Man of Steel is a mighty, massive relaunch for Superman. It fits the bill for a summer blockbuster and then some.
There’s a lot of good stuff in Man of Steel. A lot of over-the-top, extra stuff, too. Maybe in their efforts to please moviegoers searching for summertime action and spectacle, the filmmakers overloaded their movie with earthshaking, loud, long fights and action sequences. An enormous amount of real estate, for instance, gets obliterated.
Man of Steel plays like two movies in one. One film is the familiar story of Earth’s invasion by merciless aliens. This is the film that contains scenes of massive destruction and battles between vastly out-matched humans and vastly powerful aliens in full conquest mode. The other, better film, is about a young man discovering who he is and what his purpose is.
Man of Steel being the first of an expected new series of Superman films, it takes Superman back to his birth on the dying planet of Krypton. Part of the film’s updating includes the environmental reasons behind the planet’s doom. Krypton’s shortsighted leaders exhaust their planet’s natural resources, harvesting resources even from their planet’s core. Consequently, the surface of Krypton is about to collapse.
The wise parents of the infant Kal-El, later known as Superman and Clark Kent, have made arrangements to propel their child to Earth. The plan devised and executed by Jor-El and Faora-Ul, played by the earnest Russell Crowe and Antje Trauwe, works. Their son survives his journey to Earth and is adopted by a childless, good-hearted farm couple in Kansas.
The latter quieter, thoughtful, serious part of Man of Steel echoes co-writer Christopher Nolan’s recently wrapped up Batman trilogy. Even under normal circumstances, childhood and youth can be difficult for a child who’s unusual. Young Clark, however, truly is a kid from another planet.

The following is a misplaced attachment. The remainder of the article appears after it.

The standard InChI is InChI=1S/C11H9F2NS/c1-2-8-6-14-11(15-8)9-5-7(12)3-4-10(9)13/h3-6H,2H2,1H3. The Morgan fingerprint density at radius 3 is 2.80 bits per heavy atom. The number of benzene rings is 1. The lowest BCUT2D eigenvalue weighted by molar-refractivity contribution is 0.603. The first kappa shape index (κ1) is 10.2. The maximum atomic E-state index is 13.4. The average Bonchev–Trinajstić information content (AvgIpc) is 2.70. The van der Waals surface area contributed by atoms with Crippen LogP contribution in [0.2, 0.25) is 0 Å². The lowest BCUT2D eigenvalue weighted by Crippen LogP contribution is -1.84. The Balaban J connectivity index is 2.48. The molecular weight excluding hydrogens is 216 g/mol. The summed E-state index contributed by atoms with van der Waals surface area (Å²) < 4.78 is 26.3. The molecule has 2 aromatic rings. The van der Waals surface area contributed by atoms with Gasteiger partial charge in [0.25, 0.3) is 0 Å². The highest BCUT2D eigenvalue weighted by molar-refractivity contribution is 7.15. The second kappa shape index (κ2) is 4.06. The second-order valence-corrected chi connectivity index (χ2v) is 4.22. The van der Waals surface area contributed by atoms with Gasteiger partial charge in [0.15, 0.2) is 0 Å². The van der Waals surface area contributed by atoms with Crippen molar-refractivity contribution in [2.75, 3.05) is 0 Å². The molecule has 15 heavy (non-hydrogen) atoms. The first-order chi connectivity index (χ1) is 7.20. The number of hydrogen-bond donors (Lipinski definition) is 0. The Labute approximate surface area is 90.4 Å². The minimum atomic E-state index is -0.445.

It’s easy to assume that the serial bullying the pre-Superman Clark endures in Man of Steel was inspired by the national news stories about bullying that have appeared in recent years. Clark, thanks to his Earthly adoptive parents, whose wisdom reflects that of his Kryptonian biological parents, help him become a kind, compassionate being rather than a twisted, vengeful, not to mention enormously powerful, monster.
In an example of thoughtful casting extending to supporting roles, Kevin Costner and Diane Lane co-star as Clark’s salt-of-the-earth parents. The scenes they share with Clark as an adult and a child (Dylan Sprayberry and Cooper Timberline) are among the movie’s best moments.
Henry Cavill, donning the Superman cape for his first turn as the dean of American superheroes, sports handsome, chiseled looks and a calmly brave demeanor. As written by Nolan and David S. Goyer, Cavill is also an unusually cerebral Superman.
Where there’s a Superman and Clark Kent, there must be a Lois Lane. Amy Adams, usually great in whatever she does, plays Lois as an aggressive, Pulitzer Prize-winner working for, of course, The Daily Planet. But amidst the thunderously huge movie that Man of Steel is, Adams’ Lois is almost inconsequential.
Superman’s really big scenes are with his bent-on-destroying-humanity enemy from Krypton, General Zod (a grim Michael Shannon). The overly serious Man of Steel hits overdrive so often that their mammoth battles grow exhausting.
The best movie of the two movies within Man of Steel scores some impressive points, but it’s difficult for those scenes to be heard alongside the film’s other half, in which a world comes under attack, accompanied by all the noise and cataclysmic activity such enormity entails. Man of Steel decides in favor of cinematic bombast.
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